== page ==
Join our `Save the Cichlid` Program.

Majestic Aquariums run an extensive program called ‘Save the Cichlid’ which aims to stop Cichlid species being lost to the hobby. To become a part of the Save the Cichlid program simply email your name, phone number and what species you choose to be responsible for to Majestic Aquariums are currently collecting information to post on their website under `Save the Cichlid`. Breeders will soon be able to access a full comprehensive Cichlid list.

A call to all Cichlid Breeders

Australian law allows very few Cichlids to be imported into Australia, this is to allow the authorities an amount of control over this family of fish. The laws are to lessen the potential risk of these fish being released into Australian waterways, which may effect the native fish stocks. It is important that any person keeping any type of aquarium fish is aware that they should never allow any ornamental fish or aquatic plant to be released into an Australian waterway. Any Cichlid which you no longer require should be returned to an aquarium store or destroyed.

As there is only a limited number of Cichlids allowed into the country, it is therefore very important that we need to be doing everything in our power to preserve the other species that we have here by ensuring that we never allow our fish to crossbreed. A crossbred fish is where two different species of fish produce young together. The way that you do this is to make sure you are breeding the right male of a species with the right female of the same species. If you are not sure that you are breeding the right male with the right female then you should not allow the fry to leave your possession.

Any Cichlids bred in a community aquarium should be regarded as crossbred, unless they are grown up to a size in which they are clearly able to be distinguished as a true species. These fish should never be sold as juveniles as many fish are not able to be recognized as crossbred until they mature. Remember that within a batch of fry from one mother, several males may have fertilized the one set of eggs. So within a community aquarium you can never be sure they are all true, even if some clearly are. You must never allow a fish to leave your possession unless you are totally sure it is a true species. The only way that you can ensure this is to have a designated breeding tank in which you keep the parents for any spawning.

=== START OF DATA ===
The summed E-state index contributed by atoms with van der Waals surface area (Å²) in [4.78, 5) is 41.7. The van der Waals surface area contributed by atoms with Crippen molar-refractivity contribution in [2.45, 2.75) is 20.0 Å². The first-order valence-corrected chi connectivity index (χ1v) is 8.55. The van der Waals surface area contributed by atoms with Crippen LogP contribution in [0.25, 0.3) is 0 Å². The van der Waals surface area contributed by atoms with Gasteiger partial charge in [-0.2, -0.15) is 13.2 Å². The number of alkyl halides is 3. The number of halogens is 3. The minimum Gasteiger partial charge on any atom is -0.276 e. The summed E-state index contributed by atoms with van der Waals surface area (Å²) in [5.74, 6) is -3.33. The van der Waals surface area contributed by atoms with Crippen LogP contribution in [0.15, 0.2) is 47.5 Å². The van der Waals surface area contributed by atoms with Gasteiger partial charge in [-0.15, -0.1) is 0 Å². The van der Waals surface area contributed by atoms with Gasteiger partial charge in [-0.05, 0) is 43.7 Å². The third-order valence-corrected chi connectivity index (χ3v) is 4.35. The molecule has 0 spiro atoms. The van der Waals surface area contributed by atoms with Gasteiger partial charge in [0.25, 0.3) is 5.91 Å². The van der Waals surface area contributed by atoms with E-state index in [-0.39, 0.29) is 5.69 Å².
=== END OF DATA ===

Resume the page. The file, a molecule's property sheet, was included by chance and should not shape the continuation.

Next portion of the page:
The problem with crossbred fish is that if everyone started breeding crossbred fish, it would dilute and eventually destroy the true species we do have by crossing them all together.

Most people start out with a basic community Cichlid aquarium. Once their fish grow and start to breed in their tank, they soon realise the pleasures of Cichlid breeding. They then get another tank to raise young, then another, then another and then another. What started out as a pleasurable hobby soon consumes their life as they develop the idea of becoming a professional breeder.

I believe it is important for most people to understand that this really a hobby, it started out a hobby and is always will be a hobby. The amount of outlay involved in breeding enough fish to make enough money to support a family is immense and almost never achieved in Australia. My advice is to grow slowly as a breeder and never loose sight of the fact that you do this for fun. I have seen too many good breeders come and go because they grow too fast and the house is soon full of fish tanks, which often puts too much stress on their family and their time. They try harder and harder to make it profitable and soon give up altogether with frustration.

Most common Cichlids sell to the shops at about $3 each at 4cm, but rarer Cichlids can sell for up to $20 each. The problem is that all the breeders try to breed the fish which they make the most money on, this is always the very popular rare fish. This means that a lot of the breeder are breeding all the same fish at the same time. When a new or rare fish comes on the market everyone is happy to pay a high price and try to breed them hoping to sell them at a high price. Once the new or rare fish become common and the price then drops, most of the breeders stop breeding them. Once people stop breeding them again they soon become rare again and the price starts to rise again. Once the price starts to rise again everyone wants to start breeding them again and so it goes on.